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Is There Such Thing as a “Superfood”?

By Kevin Bryan

Searching up the word “diet” or “weight loss” in the internet search tab will bring up thousands of results. There is no doubt that an overweight America looks everyday for new techniques to drop a couple of pounds. However, instead of veering towards ample hours of sleep, a healthy eating regimine, and exercise, most people look towards the “easy” solution. They hope to find alleged “superfoods” that will help them to lose weight quickly and easily, without all the strife of a calorie deficit or a full body of sweat. In fact, superfoods have been branded to cater to this specific audience, with food magazines and books using them as an eyecatcher for their respective audiences.

Searching up the word “diet” or “weight loss” in the internet search tab will bring up thousands of results. There is no doubt that an overweight America looks everyday for new techniques to drop a couple of pounds. However, instead of veering towards ample hours of sleep, a healthy eating regimine, and exercise, most people look towards the “easy” solution. They hope to find alleged “superfoods” that will help them to lose weight quickly and easily, without all the strife of a calorie deficit or a full body of sweat. In fact, superfoods have been branded to cater to this specific audience, with food magazines and books using them as an eyecatcher for their respective audiences.

Superfoods have historically been used as a clever marketing tool. The earliest use of the term “superfood” was seen during WWI, when the banana was advertised as a “cheap, nutritious, easily digested, germ-proof food” in order to boost the import of bananas. Pamphlets and journals were published that illustrated all the benefits of the banana, including relief for celiac disease and diabetes. As a result, bananas became a staple of the American diet. In fact, the U.S. consumption of bananas became the highest in the world following this period.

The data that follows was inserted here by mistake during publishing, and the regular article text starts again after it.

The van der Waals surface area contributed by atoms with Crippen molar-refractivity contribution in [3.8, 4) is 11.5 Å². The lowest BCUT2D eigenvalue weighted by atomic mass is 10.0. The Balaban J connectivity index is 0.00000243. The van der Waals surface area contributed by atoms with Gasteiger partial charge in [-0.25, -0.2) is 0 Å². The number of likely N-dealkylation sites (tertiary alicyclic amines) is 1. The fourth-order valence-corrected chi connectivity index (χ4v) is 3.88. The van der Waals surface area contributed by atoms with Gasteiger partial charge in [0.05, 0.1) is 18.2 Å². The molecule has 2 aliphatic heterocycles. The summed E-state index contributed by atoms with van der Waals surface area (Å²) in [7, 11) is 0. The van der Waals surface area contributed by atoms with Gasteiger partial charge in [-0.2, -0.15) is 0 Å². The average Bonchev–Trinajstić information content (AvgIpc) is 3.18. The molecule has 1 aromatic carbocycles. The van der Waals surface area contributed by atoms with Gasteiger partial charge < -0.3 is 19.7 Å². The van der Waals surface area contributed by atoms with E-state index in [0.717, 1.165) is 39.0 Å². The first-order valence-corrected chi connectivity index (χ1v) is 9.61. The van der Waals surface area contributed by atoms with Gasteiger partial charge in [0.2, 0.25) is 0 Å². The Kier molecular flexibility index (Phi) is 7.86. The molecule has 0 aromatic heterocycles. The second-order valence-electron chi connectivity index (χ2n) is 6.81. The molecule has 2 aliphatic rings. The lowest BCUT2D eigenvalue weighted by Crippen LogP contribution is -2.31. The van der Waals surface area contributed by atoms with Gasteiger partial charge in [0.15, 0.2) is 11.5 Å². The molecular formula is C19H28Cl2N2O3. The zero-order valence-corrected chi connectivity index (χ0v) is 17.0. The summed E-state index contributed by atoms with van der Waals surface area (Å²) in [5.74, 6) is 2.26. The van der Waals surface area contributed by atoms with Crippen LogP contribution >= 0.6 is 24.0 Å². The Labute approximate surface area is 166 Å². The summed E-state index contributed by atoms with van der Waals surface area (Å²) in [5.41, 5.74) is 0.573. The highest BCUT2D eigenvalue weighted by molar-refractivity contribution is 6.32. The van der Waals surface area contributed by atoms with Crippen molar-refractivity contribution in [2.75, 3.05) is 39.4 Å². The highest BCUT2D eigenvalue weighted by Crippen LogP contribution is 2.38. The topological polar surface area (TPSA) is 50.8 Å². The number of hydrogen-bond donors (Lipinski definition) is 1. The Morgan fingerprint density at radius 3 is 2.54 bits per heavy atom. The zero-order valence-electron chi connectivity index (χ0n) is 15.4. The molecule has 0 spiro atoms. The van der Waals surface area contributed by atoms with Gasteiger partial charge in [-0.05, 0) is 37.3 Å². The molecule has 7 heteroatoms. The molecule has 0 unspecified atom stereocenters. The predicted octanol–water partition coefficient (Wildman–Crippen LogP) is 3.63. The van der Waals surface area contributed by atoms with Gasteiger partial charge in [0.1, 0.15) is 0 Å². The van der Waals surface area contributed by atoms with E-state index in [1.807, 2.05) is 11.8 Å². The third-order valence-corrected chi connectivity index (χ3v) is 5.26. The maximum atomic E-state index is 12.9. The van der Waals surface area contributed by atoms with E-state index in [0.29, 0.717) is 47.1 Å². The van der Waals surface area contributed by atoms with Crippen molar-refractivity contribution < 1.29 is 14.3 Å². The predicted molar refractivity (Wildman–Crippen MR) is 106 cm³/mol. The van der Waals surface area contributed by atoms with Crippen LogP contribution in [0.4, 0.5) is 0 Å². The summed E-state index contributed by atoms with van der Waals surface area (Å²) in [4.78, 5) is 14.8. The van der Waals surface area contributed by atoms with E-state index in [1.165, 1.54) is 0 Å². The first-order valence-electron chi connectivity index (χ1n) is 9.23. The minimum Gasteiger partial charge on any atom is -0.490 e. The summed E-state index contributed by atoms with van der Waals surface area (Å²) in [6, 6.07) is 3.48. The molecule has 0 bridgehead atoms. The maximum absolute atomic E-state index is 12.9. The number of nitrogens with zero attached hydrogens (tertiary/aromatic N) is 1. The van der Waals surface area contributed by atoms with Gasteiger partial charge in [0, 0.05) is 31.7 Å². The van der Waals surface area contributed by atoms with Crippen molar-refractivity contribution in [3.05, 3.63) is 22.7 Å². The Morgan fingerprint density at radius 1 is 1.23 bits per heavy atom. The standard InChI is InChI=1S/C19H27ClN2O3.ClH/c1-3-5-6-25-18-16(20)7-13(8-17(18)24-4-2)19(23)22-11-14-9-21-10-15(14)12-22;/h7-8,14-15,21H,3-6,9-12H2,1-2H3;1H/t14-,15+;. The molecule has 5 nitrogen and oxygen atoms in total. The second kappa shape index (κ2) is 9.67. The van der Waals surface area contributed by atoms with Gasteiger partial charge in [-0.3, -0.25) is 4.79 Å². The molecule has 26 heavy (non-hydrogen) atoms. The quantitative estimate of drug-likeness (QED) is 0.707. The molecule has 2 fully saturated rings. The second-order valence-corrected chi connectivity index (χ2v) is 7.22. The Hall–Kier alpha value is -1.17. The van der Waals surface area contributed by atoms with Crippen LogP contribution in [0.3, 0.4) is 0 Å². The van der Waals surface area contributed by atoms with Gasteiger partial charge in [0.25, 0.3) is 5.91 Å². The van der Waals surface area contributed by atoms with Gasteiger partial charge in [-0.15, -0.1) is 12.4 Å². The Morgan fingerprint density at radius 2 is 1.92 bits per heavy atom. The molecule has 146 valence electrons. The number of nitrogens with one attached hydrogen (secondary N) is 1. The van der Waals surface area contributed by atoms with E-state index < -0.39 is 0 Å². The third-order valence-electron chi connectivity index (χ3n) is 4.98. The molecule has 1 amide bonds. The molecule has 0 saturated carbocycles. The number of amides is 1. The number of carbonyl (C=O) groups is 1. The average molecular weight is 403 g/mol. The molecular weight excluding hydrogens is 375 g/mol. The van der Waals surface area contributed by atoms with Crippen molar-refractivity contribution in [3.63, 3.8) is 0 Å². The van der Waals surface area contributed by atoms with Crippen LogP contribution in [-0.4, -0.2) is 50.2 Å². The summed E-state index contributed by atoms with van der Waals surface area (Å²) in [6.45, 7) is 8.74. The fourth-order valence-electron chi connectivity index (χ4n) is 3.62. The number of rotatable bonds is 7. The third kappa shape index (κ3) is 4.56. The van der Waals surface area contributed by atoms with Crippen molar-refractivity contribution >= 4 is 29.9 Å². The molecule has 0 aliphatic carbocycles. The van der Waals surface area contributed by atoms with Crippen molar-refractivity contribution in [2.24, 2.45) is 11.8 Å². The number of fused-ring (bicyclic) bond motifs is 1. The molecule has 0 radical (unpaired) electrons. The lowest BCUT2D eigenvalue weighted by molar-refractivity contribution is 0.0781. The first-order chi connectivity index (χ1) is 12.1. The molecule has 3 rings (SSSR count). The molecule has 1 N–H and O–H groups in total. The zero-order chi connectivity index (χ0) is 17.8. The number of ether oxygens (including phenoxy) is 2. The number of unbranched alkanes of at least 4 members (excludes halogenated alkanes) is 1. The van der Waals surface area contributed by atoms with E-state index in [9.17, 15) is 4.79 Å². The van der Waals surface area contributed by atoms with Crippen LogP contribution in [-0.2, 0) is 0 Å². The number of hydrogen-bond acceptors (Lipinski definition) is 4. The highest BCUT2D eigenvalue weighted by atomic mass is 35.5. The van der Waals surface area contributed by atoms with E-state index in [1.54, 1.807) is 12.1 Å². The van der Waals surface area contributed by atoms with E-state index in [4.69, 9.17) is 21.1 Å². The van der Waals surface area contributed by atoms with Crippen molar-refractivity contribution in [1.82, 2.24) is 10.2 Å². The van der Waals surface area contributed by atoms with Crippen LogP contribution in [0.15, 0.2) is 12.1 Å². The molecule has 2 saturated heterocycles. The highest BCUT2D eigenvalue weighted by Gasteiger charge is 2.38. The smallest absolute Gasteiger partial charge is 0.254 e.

The marketing value of superfoods is continued to be seen today at an even greater level due to the Internet and widespread media outlets. Billion dollar industries have emerged from marketing superfoods, as multiple studies have shown that consumers are much more willing to pay extra for foods that are tagged as “healthy”, and will eat certain foods as a measure to prevent future health problems. In 2015, foods that were labeled as “superfood”, superfruit”, or “supergrain” saw a 36% percent increase in sales, clearly exhibiting the strategic value of utilizing these branded terms on a profitability standpoint. Most startup companies related to the food industry are connected to these supposed “superfoods”, including pea protein, seaweed, ginger, turmeric, matcha, oats, barley, and chickpeas.

In reality, these superfoods are quite ineffective when eaten on their own. Only with a well-rounded diet that includes all the necessary food groups will the healthful results become noticeable. Trying to find the silver bullet as a panacea for all dieting problems usually ends in disaster, as the dieter may attempt to stick seaweed in their Coco Puffs, thinking that their eating habits are suddenly healthy. Eating ample amounts of fresh fruits, vegetables, grains, and protein can never go wrong. Instead of looking for the “superfood”, Americans should be trying to find the “superdiet”.

http://www.bbc.com/future/story/20161124-why-there-is-no-such-thing-as-a-superfood

About Kevin Bryan

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